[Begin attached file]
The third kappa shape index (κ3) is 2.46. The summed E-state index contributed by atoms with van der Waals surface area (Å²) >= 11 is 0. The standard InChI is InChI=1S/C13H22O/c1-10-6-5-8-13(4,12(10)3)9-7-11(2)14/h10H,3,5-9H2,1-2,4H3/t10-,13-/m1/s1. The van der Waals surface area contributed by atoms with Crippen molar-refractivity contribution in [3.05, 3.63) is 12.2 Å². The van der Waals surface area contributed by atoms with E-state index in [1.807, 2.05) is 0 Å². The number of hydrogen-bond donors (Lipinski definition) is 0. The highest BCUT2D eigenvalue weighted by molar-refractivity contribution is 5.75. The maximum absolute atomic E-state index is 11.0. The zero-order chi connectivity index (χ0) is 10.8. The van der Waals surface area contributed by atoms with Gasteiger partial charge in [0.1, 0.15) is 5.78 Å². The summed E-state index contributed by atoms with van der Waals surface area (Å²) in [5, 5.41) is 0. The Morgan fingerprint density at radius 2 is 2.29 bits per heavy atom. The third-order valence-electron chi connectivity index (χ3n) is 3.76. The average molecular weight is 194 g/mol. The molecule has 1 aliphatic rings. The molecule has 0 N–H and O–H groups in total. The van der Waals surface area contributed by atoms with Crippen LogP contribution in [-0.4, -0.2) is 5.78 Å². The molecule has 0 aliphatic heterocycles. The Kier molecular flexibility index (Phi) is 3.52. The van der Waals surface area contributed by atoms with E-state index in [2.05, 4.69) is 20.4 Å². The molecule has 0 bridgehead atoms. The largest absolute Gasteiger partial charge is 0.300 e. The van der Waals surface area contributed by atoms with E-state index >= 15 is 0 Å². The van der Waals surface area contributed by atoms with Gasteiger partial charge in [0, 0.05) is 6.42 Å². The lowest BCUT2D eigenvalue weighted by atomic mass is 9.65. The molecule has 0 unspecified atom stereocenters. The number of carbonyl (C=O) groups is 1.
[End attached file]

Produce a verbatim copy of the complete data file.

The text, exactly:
The third kappa shape index (κ3) is 2.46. The summed E-state index contributed by atoms with van der Waals surface area (Å²) >= 11 is 0. The standard InChI is InChI=1S/C13H22O/c1-10-6-5-8-13(4,12(10)3)9-7-11(2)14/h10H,3,5-9H2,1-2,4H3/t10-,13-/m1/s1. The van der Waals surface area contributed by atoms with Crippen molar-refractivity contribution in [3.05, 3.63) is 12.2 Å². The van der Waals surface area contributed by atoms with E-state index in [1.807, 2.05) is 0 Å². The number of hydrogen-bond donors (Lipinski definition) is 0. The highest BCUT2D eigenvalue weighted by molar-refractivity contribution is 5.75. The maximum absolute atomic E-state index is 11.0. The zero-order chi connectivity index (χ0) is 10.8. The van der Waals surface area contributed by atoms with Gasteiger partial charge in [0.1, 0.15) is 5.78 Å². The summed E-state index contributed by atoms with van der Waals surface area (Å²) in [5, 5.41) is 0. The Morgan fingerprint density at radius 2 is 2.29 bits per heavy atom. The third-order valence-electron chi connectivity index (χ3n) is 3.76. The average molecular weight is 194 g/mol. The molecule has 1 aliphatic rings. The molecule has 0 N–H and O–H groups in total. The van der Waals surface area contributed by atoms with Crippen LogP contribution in [-0.4, -0.2) is 5.78 Å². The molecule has 0 aliphatic heterocycles. The Kier molecular flexibility index (Phi) is 3.52. The van der Waals surface area contributed by atoms with E-state index in [2.05, 4.69) is 20.4 Å². The molecule has 0 bridgehead atoms. The largest absolute Gasteiger partial charge is 0.300 e. The van der Waals surface area contributed by atoms with E-state index >= 15 is 0 Å². The van der Waals surface area contributed by atoms with Gasteiger partial charge in [0, 0.05) is 6.42 Å². The lowest BCUT2D eigenvalue weighted by atomic mass is 9.65. The molecule has 0 unspecified atom stereocenters. The number of carbonyl (C=O) groups is 1.